What are the main differences of the effects of corporate and enterprise patents and licenses? How can companies differentiate?
The patent process should be funded out of a company’s research and development budget. The development of new innovations is tied to the patent filing process and should be so reflected in the budget of a company. There are a number of industries, such as biotech, that have realized that the patent process is part of research and development and, as such, have been able to build and value large patent portfolios. By funding out of the research and development budget, a company can fund development and ensure that their research gains are protected and they receive an expected return on their investment. For example, if a company is willing to spend 100k on a development of an idea or concept, the same company would spend 10k to ensure that its competitors cannot freely piggyback on the large research and development spend. Using this strategy, a telecom company can protect themselves and their share of the market without a major budgetary hit.
What is the impact from the patent wars? What are the obvious or noticeable differences between telco and mobile patent wars?
Both of the aforementioned points are very commonly misunderstood by companies when they look at the various lawsuits between, Apple, Google (News - Alert) and Samsung. In particular, a company may see that Apple is filing thousands of patents per year and be scared away from the process. The real truth is a filing strategy displayed by Apple or Google only works for a company of Apple’s or Google’s size with that many different business units. Knowing this, companies can be just as powerful as an Apple in the patent space by filing patents with the knowledge of their industries’ patent field and by knowing their competitors. Such knowledge can be obtained by a CTO or other tech savvy employees and the company can then strategically file their own patents. Again, it just takes a single filing to make yourself as powerful as Apple in the patent space.
Are there challenges associated with the patenting of cloud technology versus premise-based technology?
Further, by participating in the patent process, companies can also stop competitors from obtaining patents on similar technology even when the non-patent filing company believes they came up with the idea first. While the patent holding company may have an invalid patent if an idea was already known and in the public domain, the cost of proving invalidity may be 10-50 times more expensive than the filing of a patent itself would have been. Therefore, even if a company is ultimately unsuccessful or decides to abandon their pursuit of a particular patent, the patent filing, providing its published, may still act as a defensive publication that they block others in the industry from obtaining a patent.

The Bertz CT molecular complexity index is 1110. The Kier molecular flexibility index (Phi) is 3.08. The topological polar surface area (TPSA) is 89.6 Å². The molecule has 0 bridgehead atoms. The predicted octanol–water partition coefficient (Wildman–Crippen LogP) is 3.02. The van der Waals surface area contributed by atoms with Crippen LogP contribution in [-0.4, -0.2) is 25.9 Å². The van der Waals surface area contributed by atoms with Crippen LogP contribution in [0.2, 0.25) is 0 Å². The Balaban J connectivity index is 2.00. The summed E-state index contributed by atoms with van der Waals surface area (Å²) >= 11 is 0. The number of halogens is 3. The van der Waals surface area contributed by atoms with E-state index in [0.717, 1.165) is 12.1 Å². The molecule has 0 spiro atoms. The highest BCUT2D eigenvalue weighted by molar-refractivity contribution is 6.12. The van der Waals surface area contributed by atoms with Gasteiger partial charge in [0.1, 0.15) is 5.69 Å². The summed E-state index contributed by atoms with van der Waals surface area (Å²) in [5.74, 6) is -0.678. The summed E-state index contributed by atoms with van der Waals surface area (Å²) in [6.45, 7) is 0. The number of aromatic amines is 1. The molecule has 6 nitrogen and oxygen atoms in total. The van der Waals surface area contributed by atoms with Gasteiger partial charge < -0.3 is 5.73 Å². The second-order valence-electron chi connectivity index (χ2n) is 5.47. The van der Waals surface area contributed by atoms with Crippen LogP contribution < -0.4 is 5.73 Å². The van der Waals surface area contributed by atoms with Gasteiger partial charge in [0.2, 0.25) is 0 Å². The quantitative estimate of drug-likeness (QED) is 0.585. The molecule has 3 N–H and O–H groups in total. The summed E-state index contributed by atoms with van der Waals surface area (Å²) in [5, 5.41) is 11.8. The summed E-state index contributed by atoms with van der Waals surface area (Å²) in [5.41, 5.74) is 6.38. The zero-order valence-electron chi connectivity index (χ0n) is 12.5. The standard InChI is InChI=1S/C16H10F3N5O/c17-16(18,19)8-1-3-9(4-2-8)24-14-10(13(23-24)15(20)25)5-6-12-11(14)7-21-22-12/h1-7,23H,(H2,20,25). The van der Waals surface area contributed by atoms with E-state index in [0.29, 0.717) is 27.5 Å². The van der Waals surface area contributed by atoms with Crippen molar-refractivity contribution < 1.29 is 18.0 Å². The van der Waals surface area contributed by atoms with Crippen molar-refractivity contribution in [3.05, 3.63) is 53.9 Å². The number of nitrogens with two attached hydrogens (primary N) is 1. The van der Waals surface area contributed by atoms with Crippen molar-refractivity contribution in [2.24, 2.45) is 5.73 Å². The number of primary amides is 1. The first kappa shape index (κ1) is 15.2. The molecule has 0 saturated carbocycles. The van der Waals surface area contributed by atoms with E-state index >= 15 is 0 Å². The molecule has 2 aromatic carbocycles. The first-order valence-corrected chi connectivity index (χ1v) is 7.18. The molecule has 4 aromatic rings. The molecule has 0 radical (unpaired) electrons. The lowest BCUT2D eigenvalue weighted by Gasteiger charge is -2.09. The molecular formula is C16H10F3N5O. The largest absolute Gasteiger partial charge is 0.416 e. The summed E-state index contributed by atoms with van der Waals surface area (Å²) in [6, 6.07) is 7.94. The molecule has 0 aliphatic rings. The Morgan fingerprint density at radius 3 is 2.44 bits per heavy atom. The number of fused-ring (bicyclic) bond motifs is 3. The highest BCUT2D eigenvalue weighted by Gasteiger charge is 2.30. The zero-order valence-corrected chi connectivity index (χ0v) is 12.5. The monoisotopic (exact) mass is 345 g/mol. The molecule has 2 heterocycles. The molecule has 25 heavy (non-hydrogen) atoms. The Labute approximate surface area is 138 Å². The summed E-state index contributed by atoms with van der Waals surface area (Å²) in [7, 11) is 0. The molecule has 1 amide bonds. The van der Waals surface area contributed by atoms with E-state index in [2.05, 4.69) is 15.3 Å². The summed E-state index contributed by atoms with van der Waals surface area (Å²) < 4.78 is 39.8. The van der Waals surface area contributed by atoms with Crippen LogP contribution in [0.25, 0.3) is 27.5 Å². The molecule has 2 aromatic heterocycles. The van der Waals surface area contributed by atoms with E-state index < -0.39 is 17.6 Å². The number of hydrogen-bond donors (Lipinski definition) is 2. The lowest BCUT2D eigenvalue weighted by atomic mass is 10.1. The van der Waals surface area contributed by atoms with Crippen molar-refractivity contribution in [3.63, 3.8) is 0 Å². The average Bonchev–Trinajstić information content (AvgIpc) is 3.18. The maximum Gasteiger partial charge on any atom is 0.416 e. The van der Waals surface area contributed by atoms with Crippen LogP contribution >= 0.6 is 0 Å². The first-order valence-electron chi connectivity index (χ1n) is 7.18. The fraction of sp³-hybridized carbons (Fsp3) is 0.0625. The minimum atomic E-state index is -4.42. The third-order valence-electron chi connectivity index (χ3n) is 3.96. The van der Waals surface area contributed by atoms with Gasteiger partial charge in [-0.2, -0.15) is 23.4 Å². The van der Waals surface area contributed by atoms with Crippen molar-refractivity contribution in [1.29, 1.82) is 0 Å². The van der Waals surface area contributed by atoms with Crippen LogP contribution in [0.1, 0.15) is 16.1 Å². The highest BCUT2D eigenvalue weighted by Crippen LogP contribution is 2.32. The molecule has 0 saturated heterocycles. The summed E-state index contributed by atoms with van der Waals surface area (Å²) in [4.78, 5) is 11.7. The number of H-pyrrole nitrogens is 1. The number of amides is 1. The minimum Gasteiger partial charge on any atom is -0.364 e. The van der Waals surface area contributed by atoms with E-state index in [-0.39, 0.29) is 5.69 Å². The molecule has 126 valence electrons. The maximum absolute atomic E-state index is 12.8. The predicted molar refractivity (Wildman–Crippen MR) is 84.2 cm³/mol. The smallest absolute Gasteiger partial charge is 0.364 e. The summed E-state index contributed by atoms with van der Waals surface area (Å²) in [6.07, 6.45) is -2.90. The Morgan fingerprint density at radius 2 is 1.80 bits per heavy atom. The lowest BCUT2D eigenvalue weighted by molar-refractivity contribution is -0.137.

As becomes the challenge in many sectors of the technology industry, education can sometimes be an obstacle. What is the biggest misconception in terms of how companies can protect their patents and intellectual properties?
A patent or pending application for a company is an asset and is valued as such by the financial markets. A patent also has benefits beyond just as a sword in a lawsuit. As mentioned above, one or more patents may function as a picket fence around a company or a company’s business unit, one or more patents may act as defensive publications to block others from obtaining patents and … finally patents can operate as a deterrent for when others bring a lawsuit against you. Any number of patents can be very valuable for a company even if they do not rise to the number of patents in the patent wars. The patent system is not broken or failing, instead it is flourishing and they best way for a company to protect themselves is to participate by filing patent applications, knowing the patent landscape and by steering their development such that they avoid paying out for infringement and receive income when others infringe on their patents.
During the TMCnet conference, Douglas will speak on “Why Can They Sue Me? I have a Patent!” Other panelists include Ross Barton and Stacey White, both from Alston and Bird LLP. They will look at active litigation of IP owners; whether patents act as swords or shields; and ways to deter litigation by using patents. For a conference agenda, please click here.
Want to learn more about patents in the telecom industry? Then be sure to attend Synopsis Under IP/Patents Telecom Sourcing Conference (SUITS), collocated with ITEXPO West 2012 taking place Oct. 2-5, in Austin, TX. Stay in touch with everything happening at SUITS. Follow us on Twitter.
Edited by Stefanie Mosca